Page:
USA v. Conner

Filing 920080505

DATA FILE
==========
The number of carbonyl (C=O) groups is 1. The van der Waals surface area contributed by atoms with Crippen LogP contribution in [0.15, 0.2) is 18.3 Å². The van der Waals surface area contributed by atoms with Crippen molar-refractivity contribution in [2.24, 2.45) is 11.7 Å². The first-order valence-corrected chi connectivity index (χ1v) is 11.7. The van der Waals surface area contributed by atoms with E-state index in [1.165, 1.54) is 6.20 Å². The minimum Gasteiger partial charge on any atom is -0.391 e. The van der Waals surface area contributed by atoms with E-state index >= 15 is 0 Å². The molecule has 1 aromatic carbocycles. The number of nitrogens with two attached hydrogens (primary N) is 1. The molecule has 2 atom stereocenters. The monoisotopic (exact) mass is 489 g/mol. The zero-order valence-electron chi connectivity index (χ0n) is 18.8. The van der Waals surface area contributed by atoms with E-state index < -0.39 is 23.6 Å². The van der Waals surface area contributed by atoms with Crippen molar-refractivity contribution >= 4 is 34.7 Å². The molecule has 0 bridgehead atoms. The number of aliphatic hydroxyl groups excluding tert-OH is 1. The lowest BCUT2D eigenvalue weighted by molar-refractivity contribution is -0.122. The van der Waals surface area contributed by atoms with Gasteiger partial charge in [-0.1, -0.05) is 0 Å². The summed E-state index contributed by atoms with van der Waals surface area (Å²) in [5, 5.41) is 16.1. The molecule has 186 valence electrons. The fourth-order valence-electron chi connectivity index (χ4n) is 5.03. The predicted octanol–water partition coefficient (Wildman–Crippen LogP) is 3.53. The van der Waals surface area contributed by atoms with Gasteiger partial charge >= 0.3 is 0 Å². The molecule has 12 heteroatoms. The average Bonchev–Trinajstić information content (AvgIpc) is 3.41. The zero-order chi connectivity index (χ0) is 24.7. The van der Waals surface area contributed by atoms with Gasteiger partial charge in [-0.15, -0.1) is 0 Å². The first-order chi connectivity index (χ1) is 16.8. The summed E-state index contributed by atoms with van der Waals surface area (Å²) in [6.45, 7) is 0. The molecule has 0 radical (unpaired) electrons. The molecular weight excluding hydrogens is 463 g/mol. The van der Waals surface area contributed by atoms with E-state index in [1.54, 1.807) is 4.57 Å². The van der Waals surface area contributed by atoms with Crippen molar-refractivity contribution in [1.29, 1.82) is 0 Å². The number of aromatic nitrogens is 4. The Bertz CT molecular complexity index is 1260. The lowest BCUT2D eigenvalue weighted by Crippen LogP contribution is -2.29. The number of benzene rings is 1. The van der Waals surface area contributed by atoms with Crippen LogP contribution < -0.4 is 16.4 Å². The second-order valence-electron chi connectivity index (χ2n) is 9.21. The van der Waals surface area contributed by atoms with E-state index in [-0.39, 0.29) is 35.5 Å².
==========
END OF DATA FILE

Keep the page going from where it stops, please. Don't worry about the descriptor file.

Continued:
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NOT RECOMMENDED FOR FULL-TEXT PUBLICATION File Name: 08a0231n.06 Filed: May 5, 2008 No. 06-4197 UNITED STATES COURT OF APPEALS FOR THE SIXTH CIRCUIT UNITED STATES OF AMERICA, Plaintiff-Appellee, v. JEFFREY L. CONNER, Defendant-Appellant. / ON APPEAL FROM THE UNITED STATES DISTRICT COURT FOR THE NORTHERN DISTRICT OF OHIO BEFORE: KEITH, CLAY, and GILMAN, Circuit Judges. CLAY, Circuit Judge. Defendant Jeffrey L. Conner appeals his 51-month sentence for conspiracy to commit bank and mail fraud in violation of 18 U.S.C. 371, bank fraud in violation of 18 U.S.C. 1344 and 2, mail fraud in violation of 18 U.S.C. 1341, and making false statements in violation of 18 U.S.C. 1001 imposed on August 9, 2006 by the United States District Court for the Northern District of Ohio. For the reasons presented below, we AFFIRM the judgment of the district court. BACKGROUND A. Substantive Facts No. 06-4197 In the summer of 2000, Defendant Jeffrey L. Conner and his co-defendant Peggy A. Lybrand convinced their friend and neighbor Marjorie Sponcil to help them start a company called "Web Producers, Inc." that would establish and sell websites on the internet. Sponcil invested money in the business and became Web Producers' president while Conner and Lybrand were responsible for the day-to-day management of the business. In November 2000, Conner convinced Sponcil to apply for a business loan from Second National Bank (a federally insured institution) in the amount of $140,000. Conner and Lybrand prepared the loan application and supporting documents, and in the application Conner used the assumed name, R.J. Jones, and claimed to be the secretary of Web Producers. Conner and Lybrand also convinced Sponcil to apply for business credit cards from a variety of companies including American Express and First Card (now J. P. Morgan Chase). As a result of the debts incurred by Conner and Lybrand, creditors foreclosed upon Sponcil's house, and Sponcil had to buy her house back. In January 2001, Conner and Lybrand asked Thomas Probst to assist them in creating Cycle Supply Company, Inc. to sell motorcycle parts on the Internet. Probst incorporated the company and became the president of Cycle Supply Company while leaving the day-to-day operations of the business to Conner and Lybrand. Conner and Lybrand convinced Probst to obtain a $125,000 business loan from Second National Bank. In addition Conner and Lyband convinced Probst to apply for credit at various institutions. Conner convinced at least two other individuals to invest in motorcycle parts companies. In the summer of 2002, Conner convinced Mary Kay Beight to invest in H.D. Afterparts, Inc., and in March 2003, Conner convinced Michael Stepan to invest in Cycle City, Inc. Beight and Stepan 2 No. 06-4197 became officers in the respective companies, and Conner managed the day-to-day operations. Conner convinced Beight and Stepan to apply for business loans from Key Bank and to apply for lines of credit from credit card and credit servicing companies. Instead of managing the companies as promised, Conner and Lybrand used for their personal benefit the loans and lines of credit that Sponcil, Probst, Beight and Stepan had obtained. Conner and Lybrand would use the loans to pay for goods and services for the businesses they managed. However, these goods and services would be provided by other companies owned by Conner and Lybrand, and the value of the goods and services would be much less than the price paid for them. Conner and Lybrand also used the credit cards obtained in the name of businesses with innocent investors for their personal benefit. This conspiracy lasted between June 1999 and 2003. Throughout this time, Conner and Lybrand used the mail to send applications for credit cards, credit agreements, and financial information. B. Procedural Facts Conner and Lybrand were indicted in the United States District Court for the Northern District of Ohio on February 15, 2006 for one count of conspiracy to commit bank and mail fraud in violation of 18 U.S.C. 371, four counts of bank fraud in violation of 18 U.S.C. 1344 and 2, and three counts of mail fraud in violation of 18 U.S.C. 1341. A superseding indictment was filed on April 12, 2006 that incorporated all the charges contained in the first indictment and added two counts of making false statements in violation of 18 U.S.C. 1001. The ninth count of the indictment alleged that on August 12, 2003 Conner made false statements to FBI agents regarding whether he was R.J. Jones and whether the sale of computer equipment from Digital 3 No. 06-4197 Communications to Web Producers was legitimate. The tenth count alleged that Lybrand made false statements to the FBI. On May 19, 2006, Conner entered into a plea agreement with the government in which he agreed to plead guilty to Counts 1-9 of the superseding indictment. The plea agreement contained a joint stipulation regarding the computation of the offense level to be used in computing Conner's advisory sentencing range under the United States Sentencing Guidelines ("the Guidelines"). The parties stipulated that the correct offense level before deducting any points for acceptance of responsibility was 20. This calculation included a base offense level of 6 pursuant to USSG 2B1.1(b), a 12-level enhancement for a loss amount of over $200,000 pursuant to USSG 2B1.1(b)(1)(G), and a 2-level enhancement for the use of sophisticated means to commit the crime pursuant to USSG 2B1.1(b)(8).1 Any adjustments to the offense level due to the acceptance of responsibility and the calculation of Conner's criminal history category were left to be determined by the sentencing judge. The agreement stated in part that "[t]he parties agree to recommend that the Court impose a sentence within the range determined pursuant to the advisory Sentencing Guidelines in accordance with the computations and stipulations set forth [in the plea agreement]. The government will not request a sentence higher than the advisory Sentencing Guidelines range and the defendant will not request a sentence lower than the advisory Sentencing Guidelines range." (J.A. 58.) 1 The November 1, 2002 Guidelines Manual was used to determine the advisory Guidelines 4 range. No. 06-4197 Prior to sentencing, the Probation Office prepared a Presentence Report ("PSR") that suggested a total offense level of 17 due to the application of the same base offense level and adjustments contemplated in the plea agreement with an additional 3-level downward adjustment for acceptance of responsibility. The PSR also reviewed Conner's criminal history. Conner had been convicted of receiving stolen property on April 25, 1985 and convicted of theft by deception on October 29, 1990. No criminal history points were applied for Conner's 1985 conviction because it occurred more than ten years before the criminal activity at issue. USSG 4A1.2(e). Two criminal history points were applied as a result of Conner's 1990 conviction because it resulted in a six-month jail sentence. USSG 4A1.1(b). As a result of these two criminal history points, the probation officer determined that Conner's past convictions placed him in criminal history category II. In a letter to the probation officer, Conner's counsel indicated that the PSR over-represented the seriousness of Conner's criminal history "and that a downward departure may be warranted pursuant to USSG 4A1.3(b)(1)."2 (J.A. 129.) At an August 9, 2006 sentencing hearing, the district court asked defense counsel to explain his objections to the PSR. Conner's attorney explained that Conner was arrested for theft by deception on March 31, 1989 even though he was sentenced in October 1990. Because Conner's current offense began in 1999 or early 2000 and since any sentence of less than a year and one month that was imposed more than ten years before the current offense would not lead to the imposition of criminal history points, Conner's attorney argued that even though "technically those two points Conner's letter to the probation officer is not contained in the record on appeal. However, in an addendum to the PSR, the probation officer related the contents of the letter. 5 2 No. 06-4197 probably do count" the court should keep in mind the fact that the conviction was nearly ten years old in its computation of the criminal history category in light of the advisory nature of the Guidelines. (J.A. 66-67.) In response, the government argued that since defense counsel was seeking a downward departure in breach of the plea agreement, the government would seek an upward departure. The government pointed out that the loss amount of $200,000 contained in the plea agreement did not encompass the amount of loss intended by Conner and that if the court considered the loan applications that had been denied, the total loss amount would be greater than $400,000. The government also asked the court to take into account Conner's management role in the offense because there were many victims and a complex scheme set up by Conner and Lybrand. The court was also asked to consider an abuse of trust enhancement. Because Conner lied to FBI agents during their investigation, the government asked the court to consider Conner's obstruction of justice in determining Conner's sentence. In response to Conner's arguments regarding his criminal history, the government discussed its investigation of Conner's and Lybrand's involvement in a company they owned called Digital Communications. The government claimed that Conner and Lybrand made fraudulent insurance claims regarding equipment belonging to Digital Communications in early 1999. The government further alleged that Lybrand filed for bankruptcy to cover up the fraud to avoid repaying those who had financed the equipment. As a result, the government believed Conner's criminal history was not over-represented. The court responded to the government's arguments by noting that many of the issues the government raised were not reflected in the plea agreement. The court then questioned the parties, 6 No. 06-4197 asking: "[the government] want[s] to argue upward, the defendant wants to argue downward essentially, so at this point is the [plea] agreement of any value to me as it relates to sentencing?" (J.A. 74.) The government responded that it was only seeking an upward departure due to Conner's request for a downward departure and that it would be content if the court sentenced Conner within the upper end of the range that corresponded to the offense level to which the parties agreed in the plea agreement. Defense counsel responded that Conner was not necessarily asking for a downward departure but was only raising the over-representation of his criminal history in order for the court to sentence him at the low end of the sentencing range corresponding to the offense level in the plea agreement. After hearing statements from victims and from Conner, the district court commented to Conner regarding the plea agreement: [T]his negotiation, this agreement was certainly extremely favorable to you, sir. Considering everything I've heard here today, the penalty that you face under these advisory guidelines, under the computation of this agreement is, in my mind, minimal considering the harm these victims have faced. It's really not a really not a fair resolution I guess "fair" is not the appropriate term not the appropriate resolution based upon all these all the money that's moved around here, all this conduct that's been set forth, all these nine counts that you pled guilty to and the harm that was done to these victims. (J.A. 90-91.) Before the district judge sentenced Conner, the government revised its previous recommendation regarding sentencing in light of defense counsel's claim that Conner was not seeking a downward departure. The government recommended that Conner be sentenced to the high end of the Guidelines range corresponding to the offense level agreed upon in the plea agreement. 7 No. 06-4197 After listening to the parties' arguments, the district court proceeded to sentence Conner. It accepted the base offense level of 6, the 12-level increase for a loss exceeding $200,000, and the 2level increase for using sophisticated means that were contained in the plea agreement. The court also applied additional enhancements of 2 levels for being an organizer, leader, manager or supervisor of the criminal activity pursuant to USSG 3B1.1(c) and 2 levels for obstructing justice pursuant to USSG 3C1.1. The court reluctantly applied a 2-level downward adjustment for Conner's acceptance of responsibility, and upon the government's motion, the court granted a downward adjustment of an additional point because Conner timely entered a guilty plea. As a result of these adjustments, the court determined that Conner's offense level was 21, resulting in an advisory Guidelines range of 41-51 months. After reviewing the 18 U.S.C. 3553(a) factors, the district court sentenced Conner to 51 months imprisonment on each count to be served concurrently. Although given the opportunity to do so, Conner raised no objections to the district court's sentence. Judgment was imposed on August 9, 2006, and Conner filed a timely notice of appeal on August 22, 2006. DISCUSSION I Conner claims that the government breached the plea agreement by recommending an upward departure from the advisory Guidelines range. Whether the government breached a plea agreement is an issue that this Court generally reviews de novo. United States v. Moncivais, 492 F.3d 652, 662 (6th Cir. 2007). However, Conner failed to object to the government's arguments at sentencing despite being given the opportunity to object after the pronouncement of his sentence. As a result, 8 No. 06-4197 this Court may only review Conner's claims for plain error. United States v. Simmons, 501 F.3d 620, 623 (6th Cir. 2007) (citing United States v. Bostic, 371 F.3d 865, 872 (6th Cir. 2004)). This Court may reverse under the plain error standard "if it is found that (1) there is an error; (2) that is plain; (3) which affected the defendant's substantial rights; and (4) that seriously affected the fairness, integrity or public reputation of the judicial proceedings." United States v. Swanberg, 370 F.3d 622, 627 (6th Cir. 2004). The government has a duty to honor plea bargains because defendants waive constitutional rights in exchange for the government's promises. Santobello v. New York, 404 U.S. 257, 262 (1971). However, a defendant must perform his or her part of the bargain, and if he or she fails to do so, the government is not bound to perform its portion of the plea agreement. United States v. Ellis, 470 F.3d 275, 284 (6th Cir. 2006). If the government breaches a plea agreement absent a prior breach by the defendant, this Court must remand for resentencing before a different judge. United States v. Barnes, 278 F.3d 644, 648 (6th Cir. 2002). Conner's plea agreement with the government contained many mutual promises regarding sentencing. Both parties agreed to recommend a sentence to the court that was within the Guidelines range consistent with the offense level calculated in the agreement. The agreement specifically stated that neither party would recommend a departure from the Guidelines range. The parties agreed that no adjustments to the base offense level of 6 applied other than a 12-level upward adjustment for a loss amount of over $200,000, a 2-level upward adjustment for the use of sophisticated means, and whatever adjustments for acceptance of responsibility that might apply. The parties made no agreement regarding the criminal history category applicable to Conner, and 9 No. 06-4197 the parties remained free to advise the sentencing court regarding issues not decided in the agreement. An addendum to the PSR notes that Conner sent a letter to the probation officer objecting to the PSR and requesting that the court consider a downward departure from the Guidelines range because Conner claimed that his criminal history score over-represented his criminal record. When the district court asked defense counsel about this objection at sentencing, defense counsel did not claim that the addendum misstated his position. Instead, defense counsel discussed the overrepresentation of Conner's criminal history while noting that the criminal history score was properly calculated and that the Guidelines were only advisory. Only after these statements by defense counsel did the government request an upward departure. In so doing, the government specifically stated that Conner had breached his plea agreement by requesting a downward departure. After the district court expressed its opinion that arguments for departure were inconsistent with the plea agreement, Conner revised his argument and claimed that he was not "necessarily" asking for a downward departure and requested to be sentenced at the low end of the advisory Guidelines range. The government then stated, when asked by the district court for a recommendation, that since Conner was no longer seeking a downward departure, Conner should be sentenced to the upper end of the Guidelines range corresponding to the agreed upon offense level. By making arguments for a downward departure, Conner breached the plea agreement. On appeal, Conner claims that his argument regarded his criminal history score and was thus acceptable under the plea agreement. Yet, Conner recognized that the criminal history score was correctly calculated and also did not deny that he was seeking a downward departure until challenged by the 10 No. 06-4197 district court on his compliance with the plea agreement. As a result of Conner's breach, the government was free to argue for an upward departure. Additionally, when Conner remedied his breach by asking for a sentence on the low end of the advisory Guidelines range called for by the offense level contained in the plea agreement and a correct calculation of his criminal history score, the government stopped asking for an upward departure and simply asked for a sentence on the high end of the advisory range. As a result, the government's arguments for an upward departure do not require Conner's sentence to be vacated. II. Conner claims that the application of sentencing enhancements for his role in the offense and for obstruction of justice was erroneous because the district court relied upon evidence to which the parties had not stipulated in Conner's plea agreement. Since Conner makes a constitutional claim by challenging judicial factfinding at sentencing, this Court reviews his claim de novo. U.S. v. Four Pillars Enterprise Co., Ltd., 2007 WL 3244034, at *2 (6th Cir. 2007) (unpublished) ("Since a constitutional challenge to a sentence raises a question of law, we review [this] claim de novo."). Conner's argument that his sentencing was unconstitutional rests primarily upon language from United States v. Amiker, 414 F.3d 606 (6th Cir. 2005). In Amiker, we reversed a defendant's sentence because the district court had enhanced the sentence based upon facts that were not stipulated in the defendant's plea agreement. However, Amiker had been sentenced before the Supreme Court's ruling in United States v. Booker, 543 U.S. 220 (2005), when the Sentencing Guidelines were mandatory. As a result, the enhancement of Amiker's sentence above the Guidelines range authorized by the facts contained in the plea agreement resulted in a sentence that 11 No. 06-4197 exceeded the maximum punishment authorized for his crime and was thus violative of the Sixth Amendment. Id. at 607 (citing United States v. Booker, 543 U.S. 220 (2005)). Conner, on the other hand, was sentenced under the current advisory Guidelines scheme. As a result, the enhancement of his sentence above the advisory Guidelines range authorized by the facts admitted in his plea agreement would only be unconstitutional if it exceeded the statutory maximum penalty. Booker, 543 U.S. at 244 ("Any fact (other than a prior conviction) which is necessary to support a sentence exceeding the maximum authorized by the facts established by a plea of guilty or a jury verdict must be admitted by the defendant or proved to a jury beyond a reasonable doubt"). The statutory maximum for each of the nine counts to which Conner pleaded guilty ranged from five years to thirty years. 18 U.S.C. 371 (5 years); 18 U.S.C. 1001 (5 years); 18 U.S.C. 1341 (20 years); 18 U.S.C. 1344 (30 years). Conner's sentence of 51 months running concurrently for each count was less than the statutory maximum for any of the crimes of which he was convicted. Thus, the district court did not err in finding facts not contained in the plea agreement to determine Conner's sentence. CONCLUSION Based on the foregoing analysis, we AFFIRM Conner's sentence. 12